It always used to make life special when visitors came to stay, when I was a kid. It was not just that they were special, or that we lived on our own out on a farm. It’s because we all were on our best behaviour, even the visitors.
Hospitality makes us deliberate about how we are living. It makes us lift our game. It can be very hard work, not easy. We had a house guest for nearly two years. It was not always easy. There were tensions. It was expensive in money, and in spiritual energy. There were times when it hurt, and was almost too much. It put a lot of strain on my relationship with my wife. But we are the better for it. I am more understanding, more tolerant, even a little less judgemental. I owe that young person a whole lot.
This reading today is not about travelling. It’s about hospitality from the other side, from the view of the guest. Do you understand that hospitality is a two sided thing? We give it, but guest also gives to us. They too have a responsibility.
So Jesus says to them, “Don’t shop around for the best place to live. “If if anyone is there who shares in peace.” And don’t be fussy and put on airs, or ask for special treatment. “Remain in the same house, eating and drinking whatever they provide, for the labourer deserves to be paid.” This asks a great deal of the guest. It’s not just saying eat fish, when like me, you detest fish and it makes you want to vomit. It’s saying eat the unclean food that your religion has taught you will separate you from God if you eat it.”
Be honoured that you are a guest, but remember why you are here. You bring peace to this house. You bring the kingdom near. Peace to this house is not just a casual saying like “G’day howdy?” It’s a deliberate blessing of shalom, all the peace of God, upon a place. It is a prayer that justice, peace, health and healing, joy and goodness will transform that household into a little patch of heaven. This is the news Jesus sent the seventy people out with, that the Kingdom of Heaven was coming near.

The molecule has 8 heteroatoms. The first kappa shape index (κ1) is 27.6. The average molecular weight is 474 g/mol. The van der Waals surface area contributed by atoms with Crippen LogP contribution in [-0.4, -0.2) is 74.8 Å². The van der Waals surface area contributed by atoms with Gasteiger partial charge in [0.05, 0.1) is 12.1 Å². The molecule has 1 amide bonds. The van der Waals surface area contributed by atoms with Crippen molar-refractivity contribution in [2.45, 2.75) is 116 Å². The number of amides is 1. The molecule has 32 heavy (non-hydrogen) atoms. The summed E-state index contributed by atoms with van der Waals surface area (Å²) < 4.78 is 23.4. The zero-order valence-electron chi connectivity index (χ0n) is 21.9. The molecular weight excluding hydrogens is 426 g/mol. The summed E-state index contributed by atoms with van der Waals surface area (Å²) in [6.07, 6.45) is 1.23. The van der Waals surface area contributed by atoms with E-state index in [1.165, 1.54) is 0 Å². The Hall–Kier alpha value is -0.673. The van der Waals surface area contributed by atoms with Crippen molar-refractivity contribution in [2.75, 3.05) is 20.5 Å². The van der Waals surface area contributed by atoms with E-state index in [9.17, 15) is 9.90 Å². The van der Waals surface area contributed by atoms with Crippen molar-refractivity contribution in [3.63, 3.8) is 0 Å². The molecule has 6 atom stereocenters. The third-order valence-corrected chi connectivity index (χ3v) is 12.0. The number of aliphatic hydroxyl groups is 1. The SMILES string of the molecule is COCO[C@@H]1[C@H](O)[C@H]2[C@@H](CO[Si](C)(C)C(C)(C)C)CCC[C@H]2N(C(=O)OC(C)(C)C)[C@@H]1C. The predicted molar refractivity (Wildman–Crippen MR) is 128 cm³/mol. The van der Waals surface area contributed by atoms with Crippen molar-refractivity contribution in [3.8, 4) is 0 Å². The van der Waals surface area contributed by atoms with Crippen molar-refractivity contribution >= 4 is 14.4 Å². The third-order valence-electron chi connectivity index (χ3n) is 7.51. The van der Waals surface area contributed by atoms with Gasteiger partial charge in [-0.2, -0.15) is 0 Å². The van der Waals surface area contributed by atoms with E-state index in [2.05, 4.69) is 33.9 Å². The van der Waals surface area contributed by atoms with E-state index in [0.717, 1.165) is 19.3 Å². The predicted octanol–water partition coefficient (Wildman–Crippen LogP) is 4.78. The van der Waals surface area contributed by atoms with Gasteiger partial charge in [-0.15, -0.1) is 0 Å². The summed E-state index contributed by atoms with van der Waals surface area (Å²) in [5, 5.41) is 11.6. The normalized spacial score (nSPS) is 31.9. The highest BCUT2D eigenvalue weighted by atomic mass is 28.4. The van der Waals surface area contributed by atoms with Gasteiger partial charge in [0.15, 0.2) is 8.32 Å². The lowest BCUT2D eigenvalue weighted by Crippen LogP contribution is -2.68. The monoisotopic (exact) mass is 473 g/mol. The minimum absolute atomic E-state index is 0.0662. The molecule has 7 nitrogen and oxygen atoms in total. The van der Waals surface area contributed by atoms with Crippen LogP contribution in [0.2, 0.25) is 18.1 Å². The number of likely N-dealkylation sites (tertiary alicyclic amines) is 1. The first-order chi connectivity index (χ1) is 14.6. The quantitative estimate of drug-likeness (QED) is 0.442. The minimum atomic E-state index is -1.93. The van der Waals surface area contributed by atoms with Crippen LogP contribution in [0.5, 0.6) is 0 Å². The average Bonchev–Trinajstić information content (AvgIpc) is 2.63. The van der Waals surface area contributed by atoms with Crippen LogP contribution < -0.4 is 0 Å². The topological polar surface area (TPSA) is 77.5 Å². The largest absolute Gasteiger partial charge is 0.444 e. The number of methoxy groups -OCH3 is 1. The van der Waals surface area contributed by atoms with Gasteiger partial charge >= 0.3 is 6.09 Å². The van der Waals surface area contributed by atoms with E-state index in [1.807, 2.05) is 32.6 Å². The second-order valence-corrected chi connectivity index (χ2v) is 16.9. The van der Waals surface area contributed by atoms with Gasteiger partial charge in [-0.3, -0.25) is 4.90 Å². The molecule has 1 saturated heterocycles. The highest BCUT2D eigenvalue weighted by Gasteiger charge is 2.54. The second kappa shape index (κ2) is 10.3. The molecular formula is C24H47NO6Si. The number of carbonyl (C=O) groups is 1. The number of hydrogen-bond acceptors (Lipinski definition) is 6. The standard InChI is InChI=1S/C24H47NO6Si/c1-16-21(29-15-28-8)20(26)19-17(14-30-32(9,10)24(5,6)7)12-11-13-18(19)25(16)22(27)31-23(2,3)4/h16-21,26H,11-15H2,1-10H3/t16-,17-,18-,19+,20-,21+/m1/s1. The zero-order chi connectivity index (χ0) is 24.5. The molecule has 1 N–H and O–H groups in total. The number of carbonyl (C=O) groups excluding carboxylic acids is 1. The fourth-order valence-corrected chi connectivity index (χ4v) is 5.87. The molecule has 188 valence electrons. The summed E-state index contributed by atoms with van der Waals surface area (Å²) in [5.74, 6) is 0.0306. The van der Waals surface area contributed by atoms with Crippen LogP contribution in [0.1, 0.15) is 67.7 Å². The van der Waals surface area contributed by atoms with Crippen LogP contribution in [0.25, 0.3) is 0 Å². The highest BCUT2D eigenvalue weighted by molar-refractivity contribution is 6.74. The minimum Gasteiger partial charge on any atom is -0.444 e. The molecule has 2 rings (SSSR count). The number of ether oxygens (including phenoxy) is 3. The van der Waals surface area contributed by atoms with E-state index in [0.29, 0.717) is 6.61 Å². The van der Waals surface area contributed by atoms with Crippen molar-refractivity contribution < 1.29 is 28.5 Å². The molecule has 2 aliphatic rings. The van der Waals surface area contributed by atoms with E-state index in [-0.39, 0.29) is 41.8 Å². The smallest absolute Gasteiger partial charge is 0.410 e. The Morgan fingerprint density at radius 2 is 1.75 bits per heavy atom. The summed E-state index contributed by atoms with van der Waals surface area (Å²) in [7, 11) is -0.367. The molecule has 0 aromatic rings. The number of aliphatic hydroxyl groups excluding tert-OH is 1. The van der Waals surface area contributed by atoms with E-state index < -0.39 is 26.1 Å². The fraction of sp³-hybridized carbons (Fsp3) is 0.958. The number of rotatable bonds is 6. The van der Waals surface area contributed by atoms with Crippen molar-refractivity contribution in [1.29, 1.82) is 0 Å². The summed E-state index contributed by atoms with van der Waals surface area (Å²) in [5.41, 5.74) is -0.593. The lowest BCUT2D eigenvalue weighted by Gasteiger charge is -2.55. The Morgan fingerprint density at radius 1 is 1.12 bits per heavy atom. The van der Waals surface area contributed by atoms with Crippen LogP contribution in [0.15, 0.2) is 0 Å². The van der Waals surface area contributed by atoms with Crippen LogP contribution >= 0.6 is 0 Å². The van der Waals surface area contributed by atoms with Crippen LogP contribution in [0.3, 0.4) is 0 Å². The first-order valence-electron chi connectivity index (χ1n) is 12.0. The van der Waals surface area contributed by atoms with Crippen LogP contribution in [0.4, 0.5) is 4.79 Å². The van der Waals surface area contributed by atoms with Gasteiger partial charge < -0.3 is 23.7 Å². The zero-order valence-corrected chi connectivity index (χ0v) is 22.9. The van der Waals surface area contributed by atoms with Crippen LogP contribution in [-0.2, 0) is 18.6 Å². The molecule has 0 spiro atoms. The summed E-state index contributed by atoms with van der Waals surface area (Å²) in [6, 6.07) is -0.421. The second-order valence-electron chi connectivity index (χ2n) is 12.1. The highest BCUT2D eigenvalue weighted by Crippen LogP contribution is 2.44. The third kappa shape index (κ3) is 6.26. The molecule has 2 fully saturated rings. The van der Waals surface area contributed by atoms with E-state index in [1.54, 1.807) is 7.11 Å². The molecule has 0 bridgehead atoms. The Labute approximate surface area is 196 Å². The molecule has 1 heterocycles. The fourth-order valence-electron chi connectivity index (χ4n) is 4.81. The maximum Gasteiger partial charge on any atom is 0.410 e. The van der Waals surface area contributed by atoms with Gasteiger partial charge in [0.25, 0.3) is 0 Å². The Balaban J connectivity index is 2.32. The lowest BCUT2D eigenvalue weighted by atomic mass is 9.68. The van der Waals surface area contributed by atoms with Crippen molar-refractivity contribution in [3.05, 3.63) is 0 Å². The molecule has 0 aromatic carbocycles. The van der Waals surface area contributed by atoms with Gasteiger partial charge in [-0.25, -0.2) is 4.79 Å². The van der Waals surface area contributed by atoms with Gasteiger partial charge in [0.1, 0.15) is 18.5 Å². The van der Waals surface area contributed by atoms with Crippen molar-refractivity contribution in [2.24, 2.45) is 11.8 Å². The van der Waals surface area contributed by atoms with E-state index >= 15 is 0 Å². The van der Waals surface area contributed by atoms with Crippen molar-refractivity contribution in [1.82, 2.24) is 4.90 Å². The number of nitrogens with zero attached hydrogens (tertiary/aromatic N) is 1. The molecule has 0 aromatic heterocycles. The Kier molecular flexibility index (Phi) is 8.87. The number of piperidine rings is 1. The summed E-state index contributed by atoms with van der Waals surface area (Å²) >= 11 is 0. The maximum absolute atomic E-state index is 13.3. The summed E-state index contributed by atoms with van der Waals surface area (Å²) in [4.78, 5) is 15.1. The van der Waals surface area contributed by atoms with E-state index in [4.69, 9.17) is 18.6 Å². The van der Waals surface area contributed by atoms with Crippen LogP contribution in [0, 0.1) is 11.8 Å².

The reason that Luke shows Jesus constantly involved in hospitality and meals is that hospitality is the beginning of the Kingdom of God. Think about all the things we associate with the Kingdom and the coming of the Messiah. There will be justice and peace. The weak will be protected. The rich will be restrained. The wolf and the lamb will live together. The last will be first and the first last. These are all the marks of an hospitable household.
This is why it is so important to be hospitable as a church here at Greenacres, and to use our space for people of like spirit. There is a very real sense that hospitality is the beginning of the Kingdom of God. It brings the kingdom near to us and to Greenacres. Being hospitable is practicing Kingdom. When we are being hospitable, and we have to lift our game to honour our guests, and be polite even when they annoy us or do things differently... then we are practicing living like Jesus would live. And when we are doing that, we are bringing people into Jesus presence.
We should strive to make our building, and our paintwork, and our shop and kitchen layout, and our behaviour the best it can be... just as we would if it was Jesus we were making room for. By treating our visitors like they are Jesus we will find Jesus has been near us.
There’s one thing different between Jesus’ time and us. In Jesus’ time people were stuck in their village, for the most part. In our time, in Australia, and in Greenacres with all the infilling and new housing and transitory people, the problem is that people have nowhere to belong and to be. There is an opportunity for us to be a new kind of evangelist. We can be the people who stay here. The people who offer a place to belong; who offer Peace and a taste of Kingdom to all the people who are on the move and never quite have a place to call home. Amen